Vermont is known for its picture-perfect covered bridges and Woodstock, in particular, has a number of them.
There are four covered bridges in Woodstock VT – each with their own unique personality and history. While three are within the town of Woodstock, one is just a few minutes drive away.
Starting in the east, not far from Route 4, Quechee Covered Bridge is in the neighboring town of Quechee and serves as an entrance to the town with a gorgeous view of the town’s waterfall on the left.
Next, going west along Route 4, is the Taftsville Covered Bridge, perhaps one of the best-known covered bridges in Vermont with its vibrant red color that spans the Ottauquechee River.
Within the center of Woodstock, also along Route 4, is Middle Covered Bridge. While having been built in 1969 is the youngest, Middle Bridge still exudes traditional charm.
And finally, the Lincoln Covered Bridge is the westernmost bridge, forming a connection between Route 4 and Bridges Road and Fletcher Hill Road.
Visiting at least a few of the covered bridges in Woodstock VT is worth it during a visit! The following provides additional history and insights into these bridges.
Taftsville Covered Bridge
Just an eight-minute drive from downtown Woodstock, the Taftsville Covered Bridge stands as one of the oldest in the nation, built in 1836.
Spanning the Ottauquechee River, this wooden landmark, listed on the National Register of Historic Places, is both vehicle and pedestrian-friendly. It stretches 189 feet and reflects a craftsman tradition influenced by Swiss designs.
Originally constructed after a series of floods washed away its predecessors, the bridge faced further challenges during Hurricane Irene in 2011. Fortunately, Taftsville Bridge was skillfully restored and reopened in September 2013.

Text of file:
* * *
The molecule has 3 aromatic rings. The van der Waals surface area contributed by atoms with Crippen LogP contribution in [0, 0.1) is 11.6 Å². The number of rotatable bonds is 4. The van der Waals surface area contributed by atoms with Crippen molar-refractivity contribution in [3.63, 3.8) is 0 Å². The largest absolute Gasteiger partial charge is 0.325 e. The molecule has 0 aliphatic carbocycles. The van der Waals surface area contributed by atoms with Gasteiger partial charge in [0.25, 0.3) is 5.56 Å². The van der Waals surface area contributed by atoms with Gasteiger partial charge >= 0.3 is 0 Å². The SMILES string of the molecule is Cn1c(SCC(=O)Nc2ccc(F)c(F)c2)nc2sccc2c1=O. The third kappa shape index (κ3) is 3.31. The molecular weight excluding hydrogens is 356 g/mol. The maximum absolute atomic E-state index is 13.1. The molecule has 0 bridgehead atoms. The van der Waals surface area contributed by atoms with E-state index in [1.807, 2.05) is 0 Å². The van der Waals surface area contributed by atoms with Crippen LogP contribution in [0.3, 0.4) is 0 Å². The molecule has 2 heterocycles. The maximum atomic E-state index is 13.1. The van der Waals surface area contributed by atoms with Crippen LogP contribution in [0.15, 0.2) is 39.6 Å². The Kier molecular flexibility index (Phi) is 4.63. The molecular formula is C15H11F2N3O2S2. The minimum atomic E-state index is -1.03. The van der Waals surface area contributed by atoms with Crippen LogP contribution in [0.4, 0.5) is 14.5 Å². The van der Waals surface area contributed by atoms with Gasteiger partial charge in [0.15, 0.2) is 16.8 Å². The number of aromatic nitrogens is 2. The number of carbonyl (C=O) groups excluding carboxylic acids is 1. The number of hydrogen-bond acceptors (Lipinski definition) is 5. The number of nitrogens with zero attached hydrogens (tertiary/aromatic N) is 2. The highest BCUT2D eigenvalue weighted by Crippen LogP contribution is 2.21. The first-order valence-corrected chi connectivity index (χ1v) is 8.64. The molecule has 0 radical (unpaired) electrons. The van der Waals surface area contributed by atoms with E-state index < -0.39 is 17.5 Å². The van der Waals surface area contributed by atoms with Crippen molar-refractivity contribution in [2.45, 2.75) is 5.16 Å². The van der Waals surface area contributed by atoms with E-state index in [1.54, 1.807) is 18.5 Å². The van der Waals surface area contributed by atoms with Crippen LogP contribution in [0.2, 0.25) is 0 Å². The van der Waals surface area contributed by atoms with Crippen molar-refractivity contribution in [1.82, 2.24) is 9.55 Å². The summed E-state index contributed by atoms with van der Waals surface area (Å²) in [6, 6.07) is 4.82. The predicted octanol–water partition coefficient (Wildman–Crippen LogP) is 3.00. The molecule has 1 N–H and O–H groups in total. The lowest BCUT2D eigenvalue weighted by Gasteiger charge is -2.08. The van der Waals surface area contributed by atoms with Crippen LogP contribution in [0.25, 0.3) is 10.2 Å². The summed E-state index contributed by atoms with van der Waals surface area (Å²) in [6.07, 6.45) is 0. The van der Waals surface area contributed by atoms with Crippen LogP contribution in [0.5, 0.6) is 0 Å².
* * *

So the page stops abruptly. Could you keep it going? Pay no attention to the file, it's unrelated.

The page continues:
During the fall foliage season, the red exterior of Taftsville Covered Bridge creates a picturesque scene, making it a must-visit for tourists and photographers alike.
Middle Covered Bridge
Nestled steps away from Woodstock’s Village Green is Middle Covered Bridge, spanning the Ottaquechee River.
Constructed in 1969 by Milton S. Graton and his sons, this bridge replaced an 1877 iron structure, becoming the second newest wooden covered bridge in the state.
Despite its youth, Middle Covered Bridge exudes traditional character, employing the Town lattice truss style and traditional construction methods, including wooden pegs instead of nails.
Visitors can explore both the inside and outside, appreciating the bridge’s timeless appeal and its unique history of being pulled across the river by oxen after construction.
Quechee Covered Bridge
In the charming village of Quechee, the Quechee Covered Bridge stands as a picturesque gem, adding to the area’s allure.
Spanning the Ottauquechee River, this historic bridge is an entrance to the town allowing both vehicles and pedestrians to cross.
Built in 1970 to replace a structure damaged by Tropical Storm Irene, it seamlessly blends modern resilience with traditional charm.
Tourists often enjoy a leisurely stroll across the bridge. Looking out from the pedestrian walk, one can take in the scenic beauty of the waterfall and river below. Also in the distance is the Simon Pearce flagship, a renowned glass-blowing and pottery store.
Lincoln Covered Bridge
The Lincoln Covered Bridge was built in 1877, by R.W. Pinney and B.H. Pinney as a way to cross the Ottauquechee River from Route 4 to Bridges Road and Fletcher Hill Road.
This one-lane structure is 136 feet long and the only surviving wooden example of the Pratt truss design. This design was later commonly used for steel bridges.
An update, in 1989, strengthened the structure and included the addition of skylights to the metal roof. Made of translucent corrugated polyvinyl material, these skylights allow natural light into the otherwise dark interior.
About Kerry Flatley
Kerry Flatley has lived in New England for the past 26 years. She has roots in Maine & Massachusetts, family in New Hampshire, and grew up close to the Connecticut border. She loves all that this region has to offer – the ocean, mountains, islands, history, villages, and cities. When she’s not writing about New England, she’s relaxing at home in the Boston suburbs with her two teenage daughters and husband.